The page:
At workshops, grownups learn how to teach children to read
SARASOTA – A teacher for 30 years, Donna Yarid does not mince words.
If a student gets to her third-grade class reading at a first-grade level, chances are slim that they’ll catch up in time to pass standardized tests in March.
To help kids succeed, Alta Vista Elementary is harnessing the power of parents. About a dozen of them sat in too-small, blue chairs on a recent Thursday evening. Knees knocking against the tops of desks, they listened as Yarid gave them tips and tricks for helping their kids at home in a “Reading and Math Strategies” workshop.
Like any good teacher, she peppered the class with, “Any questions?”
This is just one of several classes parents can choose from. In neighboring rooms, others learned about topics including budgeting and nutrition, or took English as a second language. The weekly workshops are part of Parent University, a mandatory component of Alta Vista’s Eagle Academy summer program.
Eagle Academy is free and available to students entering kindergarten through third grade at Alta Vista. Families who register must agree to attend Parent University for an hour once a week throughout the seven-week program.
Now in its fifth year, test scores show that Eagle Academy students avoid summer learning loss and exhibit higher rates of reading proficiency. In 2014, the school tested first-graders in reading; students who did not attend Eagle Academy saw their reading proficiency scores plummet from 71 to 49 percent over the summer, while participating students displayed learning gains.
Principal Barbara Shirley credits a lot of Eagle Academy’s success to the program’s focus on parent engagement.
“Kids see their parents coming to school, too, and they love it,” Shirley said, adding that since Eagle Academy began in 2012, attendance has improved during the school year. “It gets the kids excited about coming to school and really shows them the importance of education.”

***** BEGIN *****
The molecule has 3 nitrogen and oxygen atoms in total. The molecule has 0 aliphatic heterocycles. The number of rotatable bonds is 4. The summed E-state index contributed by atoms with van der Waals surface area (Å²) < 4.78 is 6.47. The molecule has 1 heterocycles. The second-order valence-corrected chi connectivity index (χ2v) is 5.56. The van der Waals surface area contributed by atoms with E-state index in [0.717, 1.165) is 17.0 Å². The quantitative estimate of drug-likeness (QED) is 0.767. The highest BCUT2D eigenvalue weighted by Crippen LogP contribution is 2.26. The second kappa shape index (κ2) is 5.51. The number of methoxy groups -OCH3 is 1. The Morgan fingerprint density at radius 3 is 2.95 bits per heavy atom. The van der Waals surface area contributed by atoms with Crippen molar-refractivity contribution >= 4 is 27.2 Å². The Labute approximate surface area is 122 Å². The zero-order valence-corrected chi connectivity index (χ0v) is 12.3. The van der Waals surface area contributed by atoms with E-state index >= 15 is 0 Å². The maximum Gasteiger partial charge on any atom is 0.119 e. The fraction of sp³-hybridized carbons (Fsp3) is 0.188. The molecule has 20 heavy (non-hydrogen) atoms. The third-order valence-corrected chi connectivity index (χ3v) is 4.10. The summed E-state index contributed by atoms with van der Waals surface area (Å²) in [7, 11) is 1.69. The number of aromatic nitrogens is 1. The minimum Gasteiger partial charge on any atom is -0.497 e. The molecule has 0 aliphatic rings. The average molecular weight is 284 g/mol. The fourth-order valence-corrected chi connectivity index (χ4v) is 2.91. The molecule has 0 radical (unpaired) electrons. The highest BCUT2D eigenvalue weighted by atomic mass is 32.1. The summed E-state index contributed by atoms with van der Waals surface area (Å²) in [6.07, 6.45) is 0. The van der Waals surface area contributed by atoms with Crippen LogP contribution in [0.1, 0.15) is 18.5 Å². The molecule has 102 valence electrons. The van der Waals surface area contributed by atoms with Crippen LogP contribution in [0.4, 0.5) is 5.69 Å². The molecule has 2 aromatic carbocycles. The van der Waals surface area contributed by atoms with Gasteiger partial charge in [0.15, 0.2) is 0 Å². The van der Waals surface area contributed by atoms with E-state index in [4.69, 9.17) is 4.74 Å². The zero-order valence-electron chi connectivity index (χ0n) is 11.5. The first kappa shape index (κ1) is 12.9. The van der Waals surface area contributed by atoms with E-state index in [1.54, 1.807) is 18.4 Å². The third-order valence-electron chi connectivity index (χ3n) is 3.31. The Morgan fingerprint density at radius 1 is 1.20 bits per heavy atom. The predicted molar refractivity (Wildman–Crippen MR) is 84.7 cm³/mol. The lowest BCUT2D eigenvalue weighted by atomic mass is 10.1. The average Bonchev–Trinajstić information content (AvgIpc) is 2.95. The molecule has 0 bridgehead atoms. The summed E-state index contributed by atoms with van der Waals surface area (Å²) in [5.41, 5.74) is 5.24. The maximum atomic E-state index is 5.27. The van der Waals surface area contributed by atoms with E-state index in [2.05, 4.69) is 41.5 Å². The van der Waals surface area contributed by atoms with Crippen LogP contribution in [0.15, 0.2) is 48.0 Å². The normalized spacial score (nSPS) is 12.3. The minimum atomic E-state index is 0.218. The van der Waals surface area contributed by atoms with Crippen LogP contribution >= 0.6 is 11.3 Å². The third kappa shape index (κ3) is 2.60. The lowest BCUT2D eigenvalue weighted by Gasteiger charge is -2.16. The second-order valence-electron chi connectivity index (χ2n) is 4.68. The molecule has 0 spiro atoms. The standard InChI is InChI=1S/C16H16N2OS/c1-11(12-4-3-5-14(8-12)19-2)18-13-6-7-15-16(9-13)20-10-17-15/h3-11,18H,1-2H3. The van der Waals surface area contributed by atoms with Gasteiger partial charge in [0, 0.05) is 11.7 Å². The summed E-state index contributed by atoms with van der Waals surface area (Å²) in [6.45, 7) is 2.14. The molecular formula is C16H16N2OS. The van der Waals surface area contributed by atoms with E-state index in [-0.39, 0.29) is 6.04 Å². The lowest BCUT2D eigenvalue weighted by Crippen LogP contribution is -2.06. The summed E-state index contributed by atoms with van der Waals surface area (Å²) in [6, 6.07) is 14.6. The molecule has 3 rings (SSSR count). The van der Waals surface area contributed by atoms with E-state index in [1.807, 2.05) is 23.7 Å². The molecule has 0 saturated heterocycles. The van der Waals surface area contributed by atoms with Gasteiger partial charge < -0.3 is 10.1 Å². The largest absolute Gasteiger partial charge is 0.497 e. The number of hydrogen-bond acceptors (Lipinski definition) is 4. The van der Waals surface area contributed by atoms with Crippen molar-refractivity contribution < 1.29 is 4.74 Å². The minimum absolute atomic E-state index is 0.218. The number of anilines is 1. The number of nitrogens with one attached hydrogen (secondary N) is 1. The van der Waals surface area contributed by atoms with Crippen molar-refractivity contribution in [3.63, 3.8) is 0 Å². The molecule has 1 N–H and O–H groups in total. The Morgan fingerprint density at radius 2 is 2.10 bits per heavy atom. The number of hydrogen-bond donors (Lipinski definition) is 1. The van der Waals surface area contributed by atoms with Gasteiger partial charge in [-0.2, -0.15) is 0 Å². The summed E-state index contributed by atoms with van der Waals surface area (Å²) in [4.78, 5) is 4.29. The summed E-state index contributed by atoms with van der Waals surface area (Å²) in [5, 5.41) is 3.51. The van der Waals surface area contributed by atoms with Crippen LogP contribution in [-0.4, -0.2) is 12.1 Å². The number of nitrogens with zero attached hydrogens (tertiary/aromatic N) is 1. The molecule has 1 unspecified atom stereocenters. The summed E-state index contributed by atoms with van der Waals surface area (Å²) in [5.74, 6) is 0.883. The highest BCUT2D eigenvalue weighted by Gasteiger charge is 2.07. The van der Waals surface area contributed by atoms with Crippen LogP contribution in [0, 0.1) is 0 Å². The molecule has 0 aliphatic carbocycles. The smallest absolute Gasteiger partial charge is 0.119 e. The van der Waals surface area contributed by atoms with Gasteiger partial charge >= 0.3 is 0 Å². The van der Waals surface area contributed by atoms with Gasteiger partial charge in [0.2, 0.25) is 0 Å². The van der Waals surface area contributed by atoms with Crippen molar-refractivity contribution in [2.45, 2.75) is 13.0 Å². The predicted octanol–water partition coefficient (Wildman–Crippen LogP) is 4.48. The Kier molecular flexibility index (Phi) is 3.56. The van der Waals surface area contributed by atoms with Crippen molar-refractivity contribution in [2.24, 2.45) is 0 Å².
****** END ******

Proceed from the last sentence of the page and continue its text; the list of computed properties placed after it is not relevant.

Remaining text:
Yarid’s workshop was suggested by parents themselves. The first night, it was standing-room only.
“When we have supportive parents reinforcing concepts at home, the children really benefit,” said Yarid, who has taught at Alta Vista for three years.
Amy Haag’s son is entering third grade. He’s a math whiz, but was held back in the first grade after falling behind in reading. Her son now earns awards for reading, but Haag said she signed up for Yarid’s workshop because every little bit she can do helps him even more.
Yarid walks parents through the “Five Finger Rule.” Open a book to any page and ask your child to read, put up a finger every time he or she doesn’t know a word. More than five fingers up before the end of a page means the book is likely too difficult.
They also learn about the power of “yet.” Yarid tells parents that they should tell their struggling kids, “You might not be able to read this yet, but you’ll get there soon.”